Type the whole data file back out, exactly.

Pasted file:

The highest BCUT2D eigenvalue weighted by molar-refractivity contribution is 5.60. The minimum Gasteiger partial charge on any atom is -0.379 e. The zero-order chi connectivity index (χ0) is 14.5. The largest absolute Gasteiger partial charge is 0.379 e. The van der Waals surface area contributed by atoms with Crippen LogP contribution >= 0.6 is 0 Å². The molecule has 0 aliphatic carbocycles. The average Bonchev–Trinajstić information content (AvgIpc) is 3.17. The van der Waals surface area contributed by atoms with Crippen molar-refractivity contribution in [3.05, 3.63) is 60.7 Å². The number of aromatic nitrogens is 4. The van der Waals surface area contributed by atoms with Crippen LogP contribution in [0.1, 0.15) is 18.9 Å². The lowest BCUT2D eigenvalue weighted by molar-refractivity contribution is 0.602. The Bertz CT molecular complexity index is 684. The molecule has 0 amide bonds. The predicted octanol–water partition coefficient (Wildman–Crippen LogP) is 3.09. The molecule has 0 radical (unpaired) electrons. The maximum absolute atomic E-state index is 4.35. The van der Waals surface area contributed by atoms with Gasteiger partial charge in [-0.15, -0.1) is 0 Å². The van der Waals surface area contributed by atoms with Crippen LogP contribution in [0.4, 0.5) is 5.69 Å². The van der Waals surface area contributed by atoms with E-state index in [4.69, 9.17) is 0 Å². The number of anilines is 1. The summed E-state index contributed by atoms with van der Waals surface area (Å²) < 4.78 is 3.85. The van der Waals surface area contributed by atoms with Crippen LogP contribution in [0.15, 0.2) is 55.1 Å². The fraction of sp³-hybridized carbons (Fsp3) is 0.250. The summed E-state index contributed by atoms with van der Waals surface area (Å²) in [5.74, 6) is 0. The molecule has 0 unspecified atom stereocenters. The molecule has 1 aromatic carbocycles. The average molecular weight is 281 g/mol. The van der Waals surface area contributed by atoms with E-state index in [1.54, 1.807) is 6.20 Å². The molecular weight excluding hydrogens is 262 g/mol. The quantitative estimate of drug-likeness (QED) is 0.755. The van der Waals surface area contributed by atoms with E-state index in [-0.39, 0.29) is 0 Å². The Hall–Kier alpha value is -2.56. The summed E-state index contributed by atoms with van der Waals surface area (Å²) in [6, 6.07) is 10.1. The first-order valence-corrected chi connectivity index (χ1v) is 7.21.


The highest BCUT2D eigenvalue weighted by molar-refractivity contribution is 5.60. The minimum Gasteiger partial charge on any atom is -0.379 e. The zero-order chi connectivity index (χ0) is 14.5. The largest absolute Gasteiger partial charge is 0.379 e. The van der Waals surface area contributed by atoms with Crippen LogP contribution >= 0.6 is 0 Å². The molecule has 0 aliphatic carbocycles. The average Bonchev–Trinajstić information content (AvgIpc) is 3.17. The van der Waals surface area contributed by atoms with Crippen molar-refractivity contribution in [3.05, 3.63) is 60.7 Å². The number of aromatic nitrogens is 4. The van der Waals surface area contributed by atoms with Crippen LogP contribution in [0.1, 0.15) is 18.9 Å². The lowest BCUT2D eigenvalue weighted by molar-refractivity contribution is 0.602. The Bertz CT molecular complexity index is 684. The molecule has 0 amide bonds. The predicted octanol–water partition coefficient (Wildman–Crippen LogP) is 3.09. The molecule has 0 radical (unpaired) electrons. The maximum absolute atomic E-state index is 4.35. The van der Waals surface area contributed by atoms with Gasteiger partial charge in [-0.15, -0.1) is 0 Å². The van der Waals surface area contributed by atoms with Crippen LogP contribution in [0.4, 0.5) is 5.69 Å². The van der Waals surface area contributed by atoms with E-state index in [4.69, 9.17) is 0 Å². The number of anilines is 1. The summed E-state index contributed by atoms with van der Waals surface area (Å²) < 4.78 is 3.85. The van der Waals surface area contributed by atoms with Crippen LogP contribution in [0.15, 0.2) is 55.1 Å². The fraction of sp³-hybridized carbons (Fsp3) is 0.250. The summed E-state index contributed by atoms with van der Waals surface area (Å²) in [5.74, 6) is 0. The molecule has 0 unspecified atom stereocenters. The molecule has 1 aromatic carbocycles. The average molecular weight is 281 g/mol. The van der Waals surface area contributed by atoms with E-state index in [1.54, 1.807) is 6.20 Å². The molecular weight excluding hydrogens is 262 g/mol. The quantitative estimate of drug-likeness (QED) is 0.755. The van der Waals surface area contributed by atoms with E-state index in [-0.39, 0.29) is 0 Å². The Hall–Kier alpha value is -2.56. The summed E-state index contributed by atoms with van der Waals surface area (Å²) in [6, 6.07) is 10.1. The first-order valence-corrected chi connectivity index (χ1v) is 7.21.